June 18th, 2018

Leslie was very brave

Today I played the Your Mom Too half of England's Newest Hit Makers for Clare.* She liked it a lot. She said, "Leslie was very brave." "How so?" I asked. She said, "That wasn't a time [1986] when girls were allowed to sing like that." I responded, "That was exactly the time when girls were allowed to sing like that." More accurately, to the extent there ever was a time when girls were allowed to sing like that, that time (1978 through the early 1990s, roughly) was it,** for girls who could connect via mail or mag or via people they knew to the postpunk music world.

Nonetheless, Leslie was very brave.

I find it really hard to describe the music in a way that doesn't mislead. She/we were doing something that few others were. You could say "lo fi" but nothing else in that category sounds like it. Vaguely, "postpunk" and "experimental," which places the sound socially but not musically. I'd say "a cross between Teenage Jesus And The Jerks and Billie Holiday," which probably won't bring anything to mind especially to the people who've heard Teenage Jesus since no sound will probably make sense as a cross between the two. (We were less screechy than Teenage Jesus and less in tune than Billie and we deliberately "detuned" our guitars though we tried to then keep the same detunings, which means there were tonal relations that we were quasi-replicating, even though we couldn't tell you what they were.)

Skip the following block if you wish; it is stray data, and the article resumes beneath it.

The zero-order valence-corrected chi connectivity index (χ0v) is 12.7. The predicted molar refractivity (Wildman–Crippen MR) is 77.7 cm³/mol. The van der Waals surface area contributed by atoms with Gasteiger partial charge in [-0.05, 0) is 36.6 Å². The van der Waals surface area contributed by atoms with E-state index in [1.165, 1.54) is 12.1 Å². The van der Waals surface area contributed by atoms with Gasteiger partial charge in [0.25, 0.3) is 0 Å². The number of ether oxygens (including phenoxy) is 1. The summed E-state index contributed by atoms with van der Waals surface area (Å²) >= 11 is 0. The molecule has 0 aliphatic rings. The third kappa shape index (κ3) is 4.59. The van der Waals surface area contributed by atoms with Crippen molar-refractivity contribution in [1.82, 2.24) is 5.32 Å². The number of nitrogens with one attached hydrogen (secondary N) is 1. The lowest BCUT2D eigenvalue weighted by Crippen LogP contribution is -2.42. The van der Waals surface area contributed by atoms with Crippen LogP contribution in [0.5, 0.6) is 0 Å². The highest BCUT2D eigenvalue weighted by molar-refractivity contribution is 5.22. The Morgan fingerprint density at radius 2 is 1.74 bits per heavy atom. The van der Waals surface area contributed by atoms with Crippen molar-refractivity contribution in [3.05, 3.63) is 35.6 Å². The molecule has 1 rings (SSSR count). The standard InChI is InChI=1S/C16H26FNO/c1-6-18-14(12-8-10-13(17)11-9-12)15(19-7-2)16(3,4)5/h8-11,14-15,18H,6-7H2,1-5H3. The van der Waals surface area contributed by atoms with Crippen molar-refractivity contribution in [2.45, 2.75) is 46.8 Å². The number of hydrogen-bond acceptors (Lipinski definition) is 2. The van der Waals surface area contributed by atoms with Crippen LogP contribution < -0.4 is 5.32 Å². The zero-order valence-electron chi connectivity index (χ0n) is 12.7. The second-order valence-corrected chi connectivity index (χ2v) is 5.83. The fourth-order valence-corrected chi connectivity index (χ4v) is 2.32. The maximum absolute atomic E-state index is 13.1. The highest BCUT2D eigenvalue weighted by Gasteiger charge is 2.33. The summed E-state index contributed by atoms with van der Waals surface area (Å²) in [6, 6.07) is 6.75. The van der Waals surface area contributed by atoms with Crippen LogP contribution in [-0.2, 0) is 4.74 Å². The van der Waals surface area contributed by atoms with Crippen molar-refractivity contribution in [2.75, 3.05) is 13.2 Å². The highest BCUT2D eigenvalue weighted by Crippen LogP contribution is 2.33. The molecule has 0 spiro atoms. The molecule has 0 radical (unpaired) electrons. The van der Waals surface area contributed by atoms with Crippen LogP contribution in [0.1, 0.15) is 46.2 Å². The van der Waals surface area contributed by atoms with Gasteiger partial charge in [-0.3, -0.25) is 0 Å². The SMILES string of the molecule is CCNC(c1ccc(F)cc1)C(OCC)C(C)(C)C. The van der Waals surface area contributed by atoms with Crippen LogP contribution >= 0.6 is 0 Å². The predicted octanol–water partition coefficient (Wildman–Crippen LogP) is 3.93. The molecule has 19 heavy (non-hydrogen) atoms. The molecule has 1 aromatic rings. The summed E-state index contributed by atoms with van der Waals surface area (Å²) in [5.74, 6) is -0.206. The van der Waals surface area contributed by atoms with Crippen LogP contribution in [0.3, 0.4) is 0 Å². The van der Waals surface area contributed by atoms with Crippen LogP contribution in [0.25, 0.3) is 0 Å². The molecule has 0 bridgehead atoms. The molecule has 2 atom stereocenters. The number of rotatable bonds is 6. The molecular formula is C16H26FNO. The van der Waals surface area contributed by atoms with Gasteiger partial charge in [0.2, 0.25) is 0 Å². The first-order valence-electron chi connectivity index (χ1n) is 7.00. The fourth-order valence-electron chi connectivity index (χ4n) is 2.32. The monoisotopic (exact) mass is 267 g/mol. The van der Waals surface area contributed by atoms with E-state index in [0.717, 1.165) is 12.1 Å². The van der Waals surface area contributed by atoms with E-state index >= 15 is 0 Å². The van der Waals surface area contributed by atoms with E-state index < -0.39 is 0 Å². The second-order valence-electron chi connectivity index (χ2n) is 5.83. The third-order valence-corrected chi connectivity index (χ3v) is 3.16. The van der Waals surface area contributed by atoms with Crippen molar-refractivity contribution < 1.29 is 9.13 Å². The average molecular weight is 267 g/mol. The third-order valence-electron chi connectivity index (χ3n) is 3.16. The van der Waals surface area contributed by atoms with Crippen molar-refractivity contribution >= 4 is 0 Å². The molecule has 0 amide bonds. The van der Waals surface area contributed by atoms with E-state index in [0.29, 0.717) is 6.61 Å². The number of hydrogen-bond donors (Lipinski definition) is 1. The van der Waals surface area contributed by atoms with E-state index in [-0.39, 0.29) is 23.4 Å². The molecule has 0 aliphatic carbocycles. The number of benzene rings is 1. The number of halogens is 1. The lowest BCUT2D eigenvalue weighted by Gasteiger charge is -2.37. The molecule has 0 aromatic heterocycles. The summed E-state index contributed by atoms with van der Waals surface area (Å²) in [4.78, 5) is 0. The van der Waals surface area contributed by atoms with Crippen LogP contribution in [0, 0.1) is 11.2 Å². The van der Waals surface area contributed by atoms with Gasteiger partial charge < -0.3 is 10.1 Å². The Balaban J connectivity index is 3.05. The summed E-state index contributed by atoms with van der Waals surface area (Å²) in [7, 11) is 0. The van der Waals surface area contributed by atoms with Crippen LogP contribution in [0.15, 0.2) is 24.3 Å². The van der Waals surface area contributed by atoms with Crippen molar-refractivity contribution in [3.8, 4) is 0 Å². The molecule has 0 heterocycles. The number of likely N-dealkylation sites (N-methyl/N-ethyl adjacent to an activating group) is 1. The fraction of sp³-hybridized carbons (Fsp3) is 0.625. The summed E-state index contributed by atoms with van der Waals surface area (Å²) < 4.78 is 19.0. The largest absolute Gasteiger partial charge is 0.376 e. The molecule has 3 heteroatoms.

Teenage Jesus And The Jerks "Orphans"

Billie Holiday/Teddy Wilson "I Must Have That Man"

Footnotes and program notes in the comments.

This entry was originally posted at https://koganbot.dreamwidth.org/370277.html. Comments still welcome here, there, and anywhere.